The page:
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« The Most Merciful Thing | Main | The Science of Tiny Machines »

February 19, 2007

Comments

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Mike

http://www.19.5degs.com/ebook/engines-of-creation/456/read#list

You can read it hear without having to sign up.

NanoEnthusiast

Thanks for the link Mike, but that seems to be the 1991 edition. I'd like to read the new content of the 20th anniversary edition, without going through that annoying registration process.

John

Is this ever doing to be available anywhere other than wowio.com ?

John

Ray Phoenix

I don't mind registering, but I would like a Family/Friends invitation rather than giving them my credit card info. Does anybody have one they would send me?

Michael H

It is somewhat annoying that 90% of the worlds population is unable to read the new version of the book due to the sites US-only policy. At the very least they could of opened membership up to students/staff at overseas universities.

Mike Treder, CRN

Re the question of whether this new version of the book will be available anywhere in hard copy, I checked with Eric Drexler and he said, "No, this is a web exclusive."

Will Stevens

I'd really like to read the updated edition of this book. I don't live in the US. Is the book available online anywhere that allows access to non-US people?

Mike Treder, CRN

Michael and Will -- I've inquired with the publisher to find out if they have any plans to make the e-book available to non-US residents. I'll let you know what they say.

Eric

Thanks for the link Mike. It was well worth the sign-up time. I downloaded EoC, Art of War & The Prince. My biz trip is covered!
Regarding the overseas lack of access, could it simply be that there may be some concern about abuse of the data? There are a lot of comments pointing to this in the sign-up process...to the point where my electronic copy has my name as the licensed owner of the document. Of course if it is free, then why the attempt to "control" the info?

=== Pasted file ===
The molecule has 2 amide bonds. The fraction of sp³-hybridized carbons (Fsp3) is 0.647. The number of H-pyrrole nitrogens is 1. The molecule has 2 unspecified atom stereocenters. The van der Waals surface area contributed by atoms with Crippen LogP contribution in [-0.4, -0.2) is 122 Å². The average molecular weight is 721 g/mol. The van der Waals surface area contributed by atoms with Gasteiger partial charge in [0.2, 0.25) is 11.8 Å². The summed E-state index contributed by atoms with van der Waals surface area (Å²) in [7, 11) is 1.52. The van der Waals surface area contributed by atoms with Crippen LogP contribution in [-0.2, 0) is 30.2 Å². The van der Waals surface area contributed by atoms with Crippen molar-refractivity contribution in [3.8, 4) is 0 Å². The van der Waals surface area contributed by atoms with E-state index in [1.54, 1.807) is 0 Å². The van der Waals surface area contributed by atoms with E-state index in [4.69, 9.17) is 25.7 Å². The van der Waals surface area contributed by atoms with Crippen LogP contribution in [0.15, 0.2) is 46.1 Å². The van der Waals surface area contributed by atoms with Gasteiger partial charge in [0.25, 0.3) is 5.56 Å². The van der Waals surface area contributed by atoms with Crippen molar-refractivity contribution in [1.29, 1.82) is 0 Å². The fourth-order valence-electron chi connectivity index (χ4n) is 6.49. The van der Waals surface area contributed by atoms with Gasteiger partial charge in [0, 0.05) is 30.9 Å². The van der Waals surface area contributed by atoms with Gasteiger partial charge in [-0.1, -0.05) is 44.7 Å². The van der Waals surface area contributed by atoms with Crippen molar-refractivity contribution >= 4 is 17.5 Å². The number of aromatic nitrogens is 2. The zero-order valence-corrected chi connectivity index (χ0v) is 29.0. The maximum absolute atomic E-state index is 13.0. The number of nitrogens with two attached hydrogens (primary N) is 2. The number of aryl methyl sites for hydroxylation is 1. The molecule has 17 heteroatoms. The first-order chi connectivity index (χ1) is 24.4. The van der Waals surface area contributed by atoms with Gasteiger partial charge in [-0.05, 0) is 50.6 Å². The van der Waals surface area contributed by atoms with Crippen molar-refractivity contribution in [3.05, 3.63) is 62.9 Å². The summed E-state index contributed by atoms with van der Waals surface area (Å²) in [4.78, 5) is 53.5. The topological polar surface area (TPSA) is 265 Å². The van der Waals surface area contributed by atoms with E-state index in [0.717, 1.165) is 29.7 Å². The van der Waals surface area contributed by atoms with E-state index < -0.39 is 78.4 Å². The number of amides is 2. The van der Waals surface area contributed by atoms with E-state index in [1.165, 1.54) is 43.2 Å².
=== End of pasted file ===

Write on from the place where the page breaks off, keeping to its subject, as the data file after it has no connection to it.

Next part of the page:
Anyway, thanks again!

NanoEnthusiast

The cover is certainly nicer, as always with such images the question of, "What am I looking at?" arises. So, what am I looking at?

Ummer Ameen

Dears,

I am a student from South India.

Can any one help me by sending ENGINES OF CREATION ebook to my mail address
ummerameen@gmail.com.

Thank you in advance

James

I think the reason for no non-US accounts is based on their business model: Their publishers generally are not interested in advertising outside the US.

However, I *am* in the US and so far have not been able to download the book because they are "verifying my domain" or something. What does that mean? They don't explain, nor have I gotten any email notifications. Surely this can't be a purely manual process?

So far I am less than impressed with the WOWIO site -- which could be great if well-implemented, since advertising-supported books are a nice idea.

If anyone has the ebook to send/post, I can be contacted at james at ryley dot com.

James

Update: I now have the book and have skimmed through it. It's disappointing. Maybe I am not the intended reader, but I read the first version of the book, and have since read more technical information about nanotech. I was expecting it to be a more advanced treatment than the first book. I was expecting a state of the art review, perhaps with detailed theoretical analysis of various possible implementations of nanotech. I don't know why I was expecting that other than that seems to me to be where the industry is now -- lot's of potential to discuss computer models, roadmaps to molecular assembly, etc., while not so much need IMHO to discuss "Is this possible?" As far as I am concerned, we are beyong the "Is this possible?" stage, and I would think that people reading this book would generally concur. But, the book spends a lot of time justify the author's view of why nanotech is possible, and spends hundreds of pages on very superficial explanations of a wide range of topics related to nanotech, with nitty-gritty details on essentially nothing. If you are new to the topic and without a scientific background, this book might be ok for you. If you have read the first book, or already know much about the topic, this is not going to be of much use to you.

NanoEnthusiast

Well, James, I can only suggest Nanosystems for a more technical work by Drexler.

For something more recent, I've been waiting for "Diamond Surfaces and Diamond Mechanosynthesis" by Merkle and Freitas to be published. Not that I would understand it all, but it would be interesting to see the fruit of all the quantum chemistry analysis that has been alluded to in this quote by Freitas:

"So far we've defined a total of 53 reaction sequences incorporating 252 reaction steps with 1,192 individual DFT-based reaction energies reported. (These reaction sequences range in length from 1-13 reaction steps (typically 4) with 0-10 possible pathological side reactions or rearrangements (typically 3) reported per reaction.) The reactions have been laid out in tables and systematized."

This sounds very interesting; I can't wait to see the results, and perhaps, the even more interesting reactions from the chemistry side of the nanotechnology community. Hopefully, the above book will come out shortly after they have published their work in the "Journal of Computational and Theoretical Nanoscience."

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